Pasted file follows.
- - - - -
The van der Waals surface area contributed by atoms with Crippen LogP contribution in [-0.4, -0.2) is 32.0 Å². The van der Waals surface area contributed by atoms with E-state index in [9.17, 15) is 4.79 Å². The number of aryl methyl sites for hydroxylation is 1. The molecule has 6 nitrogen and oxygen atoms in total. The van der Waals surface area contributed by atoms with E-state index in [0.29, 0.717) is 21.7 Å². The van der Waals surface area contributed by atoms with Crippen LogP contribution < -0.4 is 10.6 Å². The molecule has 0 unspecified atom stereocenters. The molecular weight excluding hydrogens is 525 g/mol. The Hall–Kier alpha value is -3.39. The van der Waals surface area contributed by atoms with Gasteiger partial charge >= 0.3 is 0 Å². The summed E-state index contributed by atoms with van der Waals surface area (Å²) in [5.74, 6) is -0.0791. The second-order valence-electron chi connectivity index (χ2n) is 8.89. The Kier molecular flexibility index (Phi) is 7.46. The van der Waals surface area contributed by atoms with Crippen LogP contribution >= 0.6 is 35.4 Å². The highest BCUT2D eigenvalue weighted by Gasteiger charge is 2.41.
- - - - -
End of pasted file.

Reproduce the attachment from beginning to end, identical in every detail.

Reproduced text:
The van der Waals surface area contributed by atoms with Crippen LogP contribution in [-0.4, -0.2) is 32.0 Å². The van der Waals surface area contributed by atoms with E-state index in [9.17, 15) is 4.79 Å². The number of aryl methyl sites for hydroxylation is 1. The molecule has 6 nitrogen and oxygen atoms in total. The van der Waals surface area contributed by atoms with E-state index in [0.29, 0.717) is 21.7 Å². The van der Waals surface area contributed by atoms with Crippen LogP contribution < -0.4 is 10.6 Å². The molecule has 0 unspecified atom stereocenters. The molecular weight excluding hydrogens is 525 g/mol. The Hall–Kier alpha value is -3.39. The van der Waals surface area contributed by atoms with Gasteiger partial charge >= 0.3 is 0 Å². The summed E-state index contributed by atoms with van der Waals surface area (Å²) in [5.74, 6) is -0.0791. The second-order valence-electron chi connectivity index (χ2n) is 8.89. The Kier molecular flexibility index (Phi) is 7.46. The van der Waals surface area contributed by atoms with Crippen LogP contribution >= 0.6 is 35.4 Å². The highest BCUT2D eigenvalue weighted by Gasteiger charge is 2.41.